December 10, 2012
David Turnley’s photograph of a soldier grieving the loss of his best friend, made during the Persian Gulf War, is currently on exhibition at the Museum of Fine Arts, Houston in an unprecedented exhibition exploring the experience of war through the eyes of photographers.
WAR/PHOTOGRAPHY: Images of Armed Conflict and Its Aftermath features nearly 500 objects, including photographs, books, magazines, albums and photographic equipment. The photographs were made by more than 280 photographers, from 28 nations, who have covered conflict on six continents over 165 years, from the Mexican-American War of 1846 through present-day conflicts. Accompanying the exhibition is a 600-page catalogue of the same title, with interviews and essays by the curators, contributing scholars and military historians. WAR/PHOTOGRAPHY will travel nationally, with the following schedule:
- The Museum of Fine Arts, Houston | November 11, 2012—February 3, 2013
- The Annenberg Space for Photography | March 23—June 2, 2013
- The Corcoran Gallery of Art | June 29—September 29, 2013
- The Brooklyn Museum | November 8, 2013—February 2, 2014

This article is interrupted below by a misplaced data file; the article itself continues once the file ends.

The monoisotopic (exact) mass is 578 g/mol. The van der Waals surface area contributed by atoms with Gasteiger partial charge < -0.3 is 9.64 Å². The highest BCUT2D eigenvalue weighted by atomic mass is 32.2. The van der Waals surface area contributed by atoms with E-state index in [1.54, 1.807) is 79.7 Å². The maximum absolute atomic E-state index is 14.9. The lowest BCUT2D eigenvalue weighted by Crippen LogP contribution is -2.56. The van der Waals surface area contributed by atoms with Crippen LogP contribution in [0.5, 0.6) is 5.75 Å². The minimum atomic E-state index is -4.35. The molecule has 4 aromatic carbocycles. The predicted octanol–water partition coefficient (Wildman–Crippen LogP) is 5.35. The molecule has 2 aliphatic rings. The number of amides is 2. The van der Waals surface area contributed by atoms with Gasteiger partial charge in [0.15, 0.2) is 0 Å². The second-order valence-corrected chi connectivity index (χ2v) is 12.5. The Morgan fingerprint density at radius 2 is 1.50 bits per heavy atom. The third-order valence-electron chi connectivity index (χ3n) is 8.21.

WAR/PHOTOGRAPHY: Images of Armed Conflict and Its Aftermath has been organized by the MFAH curatorial team of Anne Wilkes Tucker, the Gus and Lyndall Wortham Curator of Photography; Will Michels, photographer and Glassell School of Art instructor; and Natalie Zelt, curatorial assistant for photography. The exhibition takes a critical look at the relationship between war and photography, exploring what types of photographs are, and are not, made, and by whom and for whom. Rather than a chronological survey of wartime photographs or a survey of “greatest hits,” the exhibition presents types of photographs repeatedly made during the many phases of war–regardless of the size or cause of the conflict, the photographers’ or subjects’ culture or the era in which the pictures were recorded. The images in the exhibition are organized according to the progression of war: from the acts that instigate armed conflict, to “the fight,” to victory and defeat, and images that memorialize a war, its combatants and its victims. The exhibition was initiated in 2002, when the MFAH acquired what is purported to be the first print made from Joe Rosenthal’s negative of Old Glory Goes Up on Mount Suribachi, Iwo Jima (1945). From this initial acquisition, the curators decided to organize an exhibition that would focus on war photography as a genre. During the evolution of the project, the museum acquired more than a third of the prints in the exhibition. The curators reviewed more than one million photographs in 17 countries, locating pictures in archives, military libraries, museums, private collections, historical societies and news agencies; in the personal files of photographers and service personnel; and at two annual photojournalism festivals: World Press Photo (Amsterdam) and Visa pour l’Image (Perpignan, France). The curators based their appraisals on the clarity of the photographers’ observation and capacity to make memorable and striking pictures that have lasting relevance. The pictures were recorded by some of the most celebrated conflict photographers, as well as by many who remain anonymous. Almost every photographic process is included, ranging from daguerreotypes to inkjet prints, digital captures and cell-phone shots.